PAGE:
Monday, September 27, 2010

Law, Detroit, and the Gold Rush

In a comment in response to my recent post about how a law professor can feel un-rich while still making more than $250K/year, one commenter suggested that the legal industry in America is like the Detroit auto industry 30 years ago.  By this I took it to mean that the legal industry has been operating generally free of competition for decades and has grown slack, complacent, over-paid, and used to making their product their way - and in for a great fall over the next couple of decades.

That got me thinking - I can see the parallels in that both the legal industry and the auto industry are not doing well, but there are a lot of differences between the industries, too.  As I thought more about the cost structures, the products and how they are sold through dealerships, and several other factors, the analogy started to work for me less and less.  So I asked myself - what would be a better analogy to the state of the legal industry at this time, especially from the point of view of those thinking about going to law school?  Here's what I came up with:

To me the recent flood of people going to law school seems more like a modern-day gold rush.  

Today's "miners" are like yesterday's miners in that they are lured by the very infrequent, but widely reported stories of someone striking it rich (when that does not represent the experience of most of the actual miners).   Instead of the newspapers screaming about someone find a huge gold nugget, they instead trumpet a starting salary of $160K.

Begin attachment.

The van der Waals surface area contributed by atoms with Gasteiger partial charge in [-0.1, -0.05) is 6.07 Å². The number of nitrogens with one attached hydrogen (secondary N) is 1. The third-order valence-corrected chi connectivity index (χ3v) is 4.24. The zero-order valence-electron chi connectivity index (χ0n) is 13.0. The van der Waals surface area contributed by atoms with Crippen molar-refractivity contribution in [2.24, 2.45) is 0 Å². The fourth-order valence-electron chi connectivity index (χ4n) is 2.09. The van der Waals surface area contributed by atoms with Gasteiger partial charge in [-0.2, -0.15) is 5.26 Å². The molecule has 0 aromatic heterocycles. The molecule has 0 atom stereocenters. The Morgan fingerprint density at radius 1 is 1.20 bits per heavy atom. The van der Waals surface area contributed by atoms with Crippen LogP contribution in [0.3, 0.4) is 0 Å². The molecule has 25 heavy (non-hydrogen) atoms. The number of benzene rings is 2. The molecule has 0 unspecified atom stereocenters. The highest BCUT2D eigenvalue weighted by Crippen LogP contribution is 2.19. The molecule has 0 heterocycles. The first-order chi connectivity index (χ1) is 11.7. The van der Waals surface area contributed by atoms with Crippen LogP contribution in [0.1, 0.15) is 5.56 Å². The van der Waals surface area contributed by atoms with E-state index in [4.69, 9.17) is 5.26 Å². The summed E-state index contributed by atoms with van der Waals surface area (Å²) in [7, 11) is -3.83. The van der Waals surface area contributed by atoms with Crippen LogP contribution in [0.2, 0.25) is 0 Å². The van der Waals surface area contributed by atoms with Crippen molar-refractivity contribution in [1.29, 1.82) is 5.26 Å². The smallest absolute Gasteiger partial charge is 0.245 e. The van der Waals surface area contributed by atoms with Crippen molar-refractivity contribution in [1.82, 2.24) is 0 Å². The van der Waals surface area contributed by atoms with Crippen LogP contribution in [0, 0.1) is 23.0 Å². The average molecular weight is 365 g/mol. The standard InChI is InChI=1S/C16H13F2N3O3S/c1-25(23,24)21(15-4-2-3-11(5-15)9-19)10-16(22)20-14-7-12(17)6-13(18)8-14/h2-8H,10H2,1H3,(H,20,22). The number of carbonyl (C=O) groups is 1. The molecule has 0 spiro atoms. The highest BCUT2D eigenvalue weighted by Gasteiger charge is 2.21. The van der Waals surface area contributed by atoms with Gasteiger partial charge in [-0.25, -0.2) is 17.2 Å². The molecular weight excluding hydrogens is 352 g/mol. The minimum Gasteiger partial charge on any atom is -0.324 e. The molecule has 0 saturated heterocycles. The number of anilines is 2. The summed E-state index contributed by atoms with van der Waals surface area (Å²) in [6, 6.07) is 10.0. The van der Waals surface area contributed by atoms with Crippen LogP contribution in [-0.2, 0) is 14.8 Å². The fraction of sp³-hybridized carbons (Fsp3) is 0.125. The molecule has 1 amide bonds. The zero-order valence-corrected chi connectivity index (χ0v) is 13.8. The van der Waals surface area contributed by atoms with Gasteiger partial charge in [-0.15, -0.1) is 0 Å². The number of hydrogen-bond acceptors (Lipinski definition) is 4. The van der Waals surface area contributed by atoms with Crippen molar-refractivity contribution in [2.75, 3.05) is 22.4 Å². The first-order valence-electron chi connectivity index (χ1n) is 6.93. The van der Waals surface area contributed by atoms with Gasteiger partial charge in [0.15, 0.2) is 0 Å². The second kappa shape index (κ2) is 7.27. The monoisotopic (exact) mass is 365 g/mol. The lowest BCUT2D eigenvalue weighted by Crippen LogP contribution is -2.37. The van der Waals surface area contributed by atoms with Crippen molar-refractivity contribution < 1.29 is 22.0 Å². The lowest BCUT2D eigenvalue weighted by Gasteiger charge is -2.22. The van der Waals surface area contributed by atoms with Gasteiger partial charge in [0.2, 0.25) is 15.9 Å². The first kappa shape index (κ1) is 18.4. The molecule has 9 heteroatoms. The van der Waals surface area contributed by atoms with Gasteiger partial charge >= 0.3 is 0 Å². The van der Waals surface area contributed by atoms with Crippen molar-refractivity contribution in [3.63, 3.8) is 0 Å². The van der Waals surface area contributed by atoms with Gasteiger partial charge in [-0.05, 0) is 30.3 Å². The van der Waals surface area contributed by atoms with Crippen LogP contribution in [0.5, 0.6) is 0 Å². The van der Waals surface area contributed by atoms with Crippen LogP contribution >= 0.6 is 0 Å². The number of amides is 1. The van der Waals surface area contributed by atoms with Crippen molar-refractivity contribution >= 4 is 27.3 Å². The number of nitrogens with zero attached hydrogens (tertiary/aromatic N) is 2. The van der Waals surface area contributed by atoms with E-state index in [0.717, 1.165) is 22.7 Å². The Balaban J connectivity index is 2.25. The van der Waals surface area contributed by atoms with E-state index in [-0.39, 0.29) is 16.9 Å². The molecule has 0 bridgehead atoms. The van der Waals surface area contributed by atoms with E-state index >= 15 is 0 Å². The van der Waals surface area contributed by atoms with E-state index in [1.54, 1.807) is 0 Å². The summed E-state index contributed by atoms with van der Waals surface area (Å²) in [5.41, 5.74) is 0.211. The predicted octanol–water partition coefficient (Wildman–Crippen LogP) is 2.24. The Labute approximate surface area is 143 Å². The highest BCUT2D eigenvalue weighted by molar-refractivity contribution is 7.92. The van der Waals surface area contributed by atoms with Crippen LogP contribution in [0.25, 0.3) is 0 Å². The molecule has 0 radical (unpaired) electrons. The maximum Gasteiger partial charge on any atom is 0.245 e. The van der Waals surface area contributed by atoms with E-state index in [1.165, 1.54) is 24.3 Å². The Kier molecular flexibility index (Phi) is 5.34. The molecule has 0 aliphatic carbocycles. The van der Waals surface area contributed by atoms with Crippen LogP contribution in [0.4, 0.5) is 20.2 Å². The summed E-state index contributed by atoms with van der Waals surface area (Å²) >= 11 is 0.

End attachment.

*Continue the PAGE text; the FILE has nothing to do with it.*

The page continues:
Today's "miners" are also like yesterday's miners because they don't do their homework and just take off for "the land of opportunity" because "everyone there gets rich."  Unfortunately, when they get there they have to spend a lot of money for mining tools at inflated prices (for today's miners, this represents the cost of law school tuition.)  However, once they buy the tools/degree, they find that all best claims are taken - and nobody is even interested in taking on a junior miner/associate.  

Consequently, many of today's "miners" are ending up like the overwhelming majority of yesterday's miners - broke and starving.  However, as we all know, the people that sold the materials to miners did very well for themselves - just like today's law schools are doing very well for themselves by selling law degrees.

Unfortunately, there are two things about this modern-day gold rush that are even worse than the original.  First, law schools are charging more than "cash on the barrel head" like the original suppliers did.  Instead, law schools are putting today's "miner" in debt to the company store for their entire lives.  If the old miners wanted a clean start, they just had to go get another job - no so with today's "miners" because the debt will follow them anywhere they go - and may even be used to reduce their Social Security benefits in old age.

Second, many of today's "miners" are pretty close to minors.  It might not matter to some that you take people who have no experience with the real world and then saddle them with debt for the rest of their lives - debt that is not even dischargable in bankruptcy - but it matters to me.  In our society, there is such a tremendous sense of "for the children" that it amazes me that people are a complacent when their children are fed to the law school mill. 

That just don't seem right, pardner.


  1. Good post, the gold rush analogy is much, much closer than the auto industry analogy.